Archive for ‘Great Articles You MUST Read!’

20/08/2011

Four-legged library / David O’Shea reporting, SBS Dateline

A week ago I put up a link to Mary McGregor’s Extreme librarianship : Biblioburro! blog, about Luis Soriano and the PBS documentary about his work bringing books to kids in rural Columbia.  I’ve managed to find an SBS Australia Dateline episode on Luis and his donkey ‘Alfa.’  Titled ‘Four-legged library’, it was aired on 24.07.2011.

Four-legged library / Reported by David O’Shea, Dateline, SBS Australia, 24.07.2011, viewed 20.08.2011, http://www.youtube.com/watch?v=rPfFZEPhLAE&feature=player_profilepage (also http://www.sbs.com.au/dateline/story/watch/id/601279/n/Four-Legged-Library)

Some quotes from the show:

LUIS:  (Translation): If we teach a citizen, a compatriot, to read, he or she will be a good citizen. The main purpose of the Donkey Library is to take books they can at least look at. So they see that the world isn’t just mountains, paths, donkeys and cows…  

D. O’SHEA: I tell Luis that gadgets for reading are replacing books in my own country but he doesn’t see that as a problem.

LUIS: (Translation):  We have to teach and prepare them. And it’s a good thing. It has to happen. We need development. We can’t be left behind…

When things are done with love and dedication, they transcend time and space. That’s why it’s had such impact and worldwide recognition. It’s a labour of love. Things are more valuable when they can’t be bought.

In the documentary, David O’Shea gets Luis in touch with the President of East Timor, Jose Ramos Horta.  In May 2011, Luis Soriano met Ramos Horta in Singapore (See Tarie’s blog – The Children’s Literature Lecture and Awards Ceremony / Asia in the heart, world in the mind [09.06.2011], and afcc.com.sg)

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08/08/2011

The future of librarianship / R. David Lankes, 2011

Speaking at the Delaware Library Town Hall, Dover, in January 2011, R. David Lankes spoke about ‘The future of librarianship’.   R. David Lankes challenges librarians, and library staff, not to be passive as change occurs in the profession.  Librarians need to be “proactive” when they encounter changes which some in the profession fear will push library professionals out of libraries in favour of dumbed down services.  Change will happen whether we like it or not, so can librarians see opportunities in the change to engage more fully with “members” of the library?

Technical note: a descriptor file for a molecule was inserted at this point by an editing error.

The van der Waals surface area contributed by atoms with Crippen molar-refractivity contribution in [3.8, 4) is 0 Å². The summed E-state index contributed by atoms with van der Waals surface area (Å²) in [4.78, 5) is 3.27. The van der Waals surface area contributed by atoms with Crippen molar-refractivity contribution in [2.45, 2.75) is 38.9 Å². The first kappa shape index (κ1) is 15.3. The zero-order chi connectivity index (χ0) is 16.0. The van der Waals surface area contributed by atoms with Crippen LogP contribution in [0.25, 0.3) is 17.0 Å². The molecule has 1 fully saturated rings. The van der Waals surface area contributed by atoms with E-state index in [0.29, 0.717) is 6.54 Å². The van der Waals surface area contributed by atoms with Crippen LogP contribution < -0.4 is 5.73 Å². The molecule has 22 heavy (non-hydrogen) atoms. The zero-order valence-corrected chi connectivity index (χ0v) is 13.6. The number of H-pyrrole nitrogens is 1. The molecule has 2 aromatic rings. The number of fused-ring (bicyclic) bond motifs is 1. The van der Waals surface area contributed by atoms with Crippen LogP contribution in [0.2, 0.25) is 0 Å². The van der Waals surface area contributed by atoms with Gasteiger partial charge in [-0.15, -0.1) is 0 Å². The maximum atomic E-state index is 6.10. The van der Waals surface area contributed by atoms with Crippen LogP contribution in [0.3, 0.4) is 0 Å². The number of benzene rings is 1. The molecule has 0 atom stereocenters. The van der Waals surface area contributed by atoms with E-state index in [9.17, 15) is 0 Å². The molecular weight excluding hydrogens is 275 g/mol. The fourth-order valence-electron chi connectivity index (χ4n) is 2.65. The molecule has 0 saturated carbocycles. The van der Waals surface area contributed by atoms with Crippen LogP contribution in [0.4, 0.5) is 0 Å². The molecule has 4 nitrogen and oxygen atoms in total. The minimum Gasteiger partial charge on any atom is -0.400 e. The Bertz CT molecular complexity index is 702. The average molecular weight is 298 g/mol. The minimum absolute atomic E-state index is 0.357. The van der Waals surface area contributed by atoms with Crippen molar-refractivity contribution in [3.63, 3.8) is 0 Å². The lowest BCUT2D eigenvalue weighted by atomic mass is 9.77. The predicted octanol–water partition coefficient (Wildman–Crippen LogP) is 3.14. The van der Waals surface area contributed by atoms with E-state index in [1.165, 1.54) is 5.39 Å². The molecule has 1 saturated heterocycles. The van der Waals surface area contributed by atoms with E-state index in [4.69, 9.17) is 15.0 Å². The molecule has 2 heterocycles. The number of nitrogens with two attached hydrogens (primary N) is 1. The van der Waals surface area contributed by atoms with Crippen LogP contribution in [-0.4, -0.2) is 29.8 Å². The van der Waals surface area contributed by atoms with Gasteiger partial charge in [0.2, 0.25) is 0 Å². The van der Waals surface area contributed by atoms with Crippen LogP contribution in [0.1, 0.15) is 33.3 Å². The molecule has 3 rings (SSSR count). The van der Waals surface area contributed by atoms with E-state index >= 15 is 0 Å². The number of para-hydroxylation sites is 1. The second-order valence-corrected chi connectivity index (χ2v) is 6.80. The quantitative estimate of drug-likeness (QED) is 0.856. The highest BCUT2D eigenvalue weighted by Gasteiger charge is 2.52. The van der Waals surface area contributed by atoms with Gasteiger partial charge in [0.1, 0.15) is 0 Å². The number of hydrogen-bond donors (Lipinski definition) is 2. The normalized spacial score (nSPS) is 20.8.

This is a really inspiring talk, worth listening to a few times if you think you understood it the first time.  It is just under 20 minutes on Vimeo.com, (audio from R. David Lankes website).  Lankes asks ‘Are you OK with that?’ when librarians see a future in which library services are delivered not by librarians but by computers.  He  wants librarians to see people, “YOU”, as the centre of activity for librarians, not buildings, statistic collection, technology, or the latest computer applications.  Using this idea, he changes the usual question ‘What is the future of libraries?’ into ‘What should be the future of libraries and librarians in a democracy?’  He suggests ‘The mission of librarians is to improve society through facilitating knowledge creation in their communities.”

Some great quotes I took away from from the talk include:

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